With property scams on the rise in the Moot, a security firm has offered some tips to keep owners and tenants safe.
Kilnerpark Security spokesperson Ancelize van der Kooi said several offences had been reported of residents being scammed when leasing or renting property.
“It cannot be emphasised enough that people should be very careful,” she said.
“It is known that the scam artist will take the photos of a property online and create a profile with their details or the potential tenant might be viewing the property to commit a crime.”
Van der Kooi advised people to always meet the owner, agent or tenant in person.
“When choosing a tenant, agent or owner a contract should be in place to cover and provide for all parties involved.”
The contract should comply with the rental housing act 50 of 1999.
Van der Kooi said residents should always make sure that the letting agent belongs to a recognised professional body.
“Anyone could set themselves up as a letting agent, even someone who has been banned from practising as an estate agent,” she said.
“Many rogue agents may display the logos of these organisations on their websites, or even claim to be members when they are not. You can check whether they really are a member of the relevant organisation’s website.
“Also, make sure the agent is registered and recognised at the estate agency affairs board (EAAB).
“Always make sure that your payments are protected and make sure that the account you use for payments is registered to the legit agency used,” Van der Kooi said.
“Do not make any payments into the personal account of any letting agent. After every payment, you must safeguard the proof of payment.”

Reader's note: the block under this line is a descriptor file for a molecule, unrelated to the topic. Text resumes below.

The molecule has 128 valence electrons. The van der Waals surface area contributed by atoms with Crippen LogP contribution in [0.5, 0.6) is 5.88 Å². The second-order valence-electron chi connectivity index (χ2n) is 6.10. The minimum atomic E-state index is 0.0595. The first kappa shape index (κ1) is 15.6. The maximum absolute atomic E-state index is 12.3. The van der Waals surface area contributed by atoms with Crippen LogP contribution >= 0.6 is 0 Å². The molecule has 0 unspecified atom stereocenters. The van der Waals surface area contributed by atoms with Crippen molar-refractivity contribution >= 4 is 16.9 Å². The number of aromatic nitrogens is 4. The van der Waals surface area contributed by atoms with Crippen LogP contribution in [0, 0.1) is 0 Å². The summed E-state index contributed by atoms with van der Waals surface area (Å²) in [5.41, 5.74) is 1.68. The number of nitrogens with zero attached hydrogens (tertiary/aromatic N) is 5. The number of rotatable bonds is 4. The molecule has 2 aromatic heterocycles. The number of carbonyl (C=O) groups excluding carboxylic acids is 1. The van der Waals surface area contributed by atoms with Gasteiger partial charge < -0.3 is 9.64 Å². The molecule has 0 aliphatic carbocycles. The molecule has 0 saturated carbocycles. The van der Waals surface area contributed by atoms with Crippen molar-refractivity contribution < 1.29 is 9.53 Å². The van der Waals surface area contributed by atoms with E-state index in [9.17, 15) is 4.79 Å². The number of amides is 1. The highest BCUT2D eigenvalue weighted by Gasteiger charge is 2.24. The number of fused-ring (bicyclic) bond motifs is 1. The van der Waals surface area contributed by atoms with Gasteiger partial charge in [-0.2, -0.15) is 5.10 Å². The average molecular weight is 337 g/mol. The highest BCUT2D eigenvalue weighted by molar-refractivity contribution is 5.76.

Think twice before handing over a deposit to “guarantee” a property.
“Scamming agents have been known to take payments from potential tenants to guarantee that the property is theirs, but then keep it on the market so they can collect similar payments from others,” she said.
“The only time you pay the deposit is when you are sure about the agent, the bank account details and all of your paperwork has been finalised.”
Van der Kooi said that residents should be familiar with the estate agents affairs act 1976 (act no 112 of 1976).
A deposit and any interest thereon should be dealt with in accordance with the provisions of this act.
Look out for hidden charges and do not be pressured into paying any extra fees.
“Alarm bells should be ringing if the agent asks you for an additional holding charge on top of the deposit, charges you to view a property or tries to charge you for cleaning or decorating the property before you move in,” she said.
Van der Kooi said residents should look for testimonials.
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